Ruby came a cropper on hidden iron fence

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It’s a sound dog owner Gareth Hammond will never forget – the high pitched squeal of his five-month-old Labrador Ruby as she writhed in pain.

“Blood curdling is the only way I can described it,” said the 32-year-old from Shieldhill, who had taken Ruby and his other two dogs, black Labs Millie (13) and Jess (1), on their regular walk in the woods of Callendar Estate.

At home in Easton Drive on Tuesday, Gareth and wife Lauren recalled the horrifying events of last Saturday when Ruby’s right hind leg became impaled on a rusty wrought iron fence, which had been hidden in undergrowth just yards from the main path.

Gareth said: “It was at the very back of Callendar House, where the assault course is – a walk we take every single day. Millie and Jess chased a squirrel into the woods 20 yards in front of me and Ruby came running back to me and, about five yards off the path, she stopped, her right hind leg was caught.

“I ran towards her and held her because she was twisting trying to get free. As I held her I got a look at her leg – it was impaled on a section of iron fence that was lying on the ground in the undergrowth.

“It had gone right through. I put my hand around her leg to try and stop the bleeding, because by this time there was a lot of blood.”

Ruby was in so much pain, she bit her beloved owner’s ear as he tried to help her.

“She wasn’t herself when she did that – it was because she was in pain. I called for help. I couldn’t get to my phone because I didn’t want to let go of Ruby.”

Dog walkers came to help and were able to phone Lauren, who got in touch with the Scottish Fire and Rescue Service and Vets4Pets.

Lauren (35) said: “When I got there the fire service was already at the scene. A lot of people were helping out.”

The couple were full of praise for the team from Falkirk Fire Station, Davie Dawson, Brian Bell, Davie Lines, John Wilson and Catriona McGregor and vets Kirsteen Miller and Alison Will, and the life-saving assistance they gave their “hairy bairn” in freezing cold conditions.

Firefighters used an oxygen mask to calm Ruby down and took turns on a manual hacksaw to cut her free from the fence because the powersaw they initially tried to use was moving the fence so much and causing Ruby pain.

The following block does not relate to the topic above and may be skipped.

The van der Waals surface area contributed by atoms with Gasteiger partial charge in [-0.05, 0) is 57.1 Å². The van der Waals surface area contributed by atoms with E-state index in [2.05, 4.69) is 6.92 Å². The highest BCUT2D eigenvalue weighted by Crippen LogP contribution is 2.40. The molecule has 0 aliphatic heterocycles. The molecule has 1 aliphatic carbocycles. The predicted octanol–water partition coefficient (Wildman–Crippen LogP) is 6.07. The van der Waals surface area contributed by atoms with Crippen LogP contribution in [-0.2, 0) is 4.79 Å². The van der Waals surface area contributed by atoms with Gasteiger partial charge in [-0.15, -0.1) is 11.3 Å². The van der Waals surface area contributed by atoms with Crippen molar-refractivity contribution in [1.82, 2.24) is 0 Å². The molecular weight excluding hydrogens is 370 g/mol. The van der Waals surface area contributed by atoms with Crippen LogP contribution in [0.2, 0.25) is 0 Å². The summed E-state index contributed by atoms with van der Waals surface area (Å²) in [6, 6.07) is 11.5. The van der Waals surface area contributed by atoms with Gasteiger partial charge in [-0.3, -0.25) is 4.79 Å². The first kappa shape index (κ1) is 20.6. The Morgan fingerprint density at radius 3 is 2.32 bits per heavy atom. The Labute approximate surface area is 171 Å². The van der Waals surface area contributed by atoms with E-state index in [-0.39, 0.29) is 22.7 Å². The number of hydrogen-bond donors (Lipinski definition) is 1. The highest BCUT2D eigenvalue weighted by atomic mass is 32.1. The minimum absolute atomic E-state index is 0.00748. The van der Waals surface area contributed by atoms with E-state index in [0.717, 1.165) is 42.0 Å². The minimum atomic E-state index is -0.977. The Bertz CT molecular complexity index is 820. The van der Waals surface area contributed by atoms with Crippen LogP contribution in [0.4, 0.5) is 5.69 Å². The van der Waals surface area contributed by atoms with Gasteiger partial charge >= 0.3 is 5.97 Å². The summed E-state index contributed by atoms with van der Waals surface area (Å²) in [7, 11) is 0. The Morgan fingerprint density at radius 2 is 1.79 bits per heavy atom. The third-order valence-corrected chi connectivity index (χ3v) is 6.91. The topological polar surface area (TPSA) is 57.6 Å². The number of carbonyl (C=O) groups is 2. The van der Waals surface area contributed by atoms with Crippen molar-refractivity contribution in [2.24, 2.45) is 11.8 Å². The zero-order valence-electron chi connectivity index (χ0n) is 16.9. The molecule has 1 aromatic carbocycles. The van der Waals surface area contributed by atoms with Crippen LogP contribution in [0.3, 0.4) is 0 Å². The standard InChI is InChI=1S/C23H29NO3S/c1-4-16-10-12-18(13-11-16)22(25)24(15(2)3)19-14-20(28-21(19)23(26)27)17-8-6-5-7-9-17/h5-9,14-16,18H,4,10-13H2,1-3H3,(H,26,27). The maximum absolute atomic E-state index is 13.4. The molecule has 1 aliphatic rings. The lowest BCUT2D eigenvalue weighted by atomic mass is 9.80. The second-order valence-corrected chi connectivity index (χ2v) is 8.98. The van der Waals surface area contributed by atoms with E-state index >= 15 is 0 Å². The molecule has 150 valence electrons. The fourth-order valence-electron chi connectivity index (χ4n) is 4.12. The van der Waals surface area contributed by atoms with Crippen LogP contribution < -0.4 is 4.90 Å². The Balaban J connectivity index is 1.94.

Once she was cut free, Ruby was carried to the front of Callendar House and taken to the vets for emergency surgery, while Lauren took Gareth home to tend to his wounded ear.

“My legs were completely numb,” said Gareth. “I had been holding Ruby for almost two hours in the cold and I had trouble trying to stand up.”

Lauren said: “We let the vets take care of it, they said they were going to be at least another two hours.”

The vets initially thought the sharp piece of iron had gone through Ruby’s leg joint, but luckily it just passed through flesh, missing bones and tendons.

“Ruby is home today but she is going back for more surgery tomorrow,” said Lauren. “She has two more treatments to try and flush out the rest of her wound and get rid of all rusty iron pieces. If any touch her bone it could cause an infection and she could lose her leg. We will know what’s happening with her by the end of the week.”

Ruby was not letting her injury slow her down on Tuesday, playing with Millie and Jess.

Gareth said: “She is definitely on the mend. This is the first day she has been back to her usual self. The first couple of days after it happened she wasn’t Ruby, she was a bit strange for a while.”

Now Gareth and Lauren are hoping Ruby gets the all clear from the vets and they can enjoy a happy Christmas with her and their other “hairy bairns”.

However, the couple have real concerns about the wrought iron fence in Calledar Estate and are calling on Falkirk Community Trust to get rid of it before someone else is injured.

Lauren said: “We are just worried about the safety of everyone who uses the paths in the woods. Ruby got hurt on this occasion, but it could just as easily have been a small child – it’s just a matter of time before someone get’s really hurt if nothing is done.

“The Trust got in touch with us apologising profusely for what happened. It was a boundary fence to divide Callendar Woods from Callendar Estate. They told us they didn’t know this boundary fence was there, that it must have been from the 1940s or 50s.

“They said they had a man working there for seven years and he didn’t even know it was there. It looks like it fell down, or was blown down, years ago and things have just grown over it.”

Gareth said: “You only have to stray off the path a few yards and you will be tripping over it.”

Claire Mennim, team leader parks and recreation with Falkirk Community Trust, said: “Ruby’s owner Lauren made us aware of the incident at the weekend and our staff immediately cordoned off the area and have since removed the old metal fence. We hope that Ruby makes a full recovery.”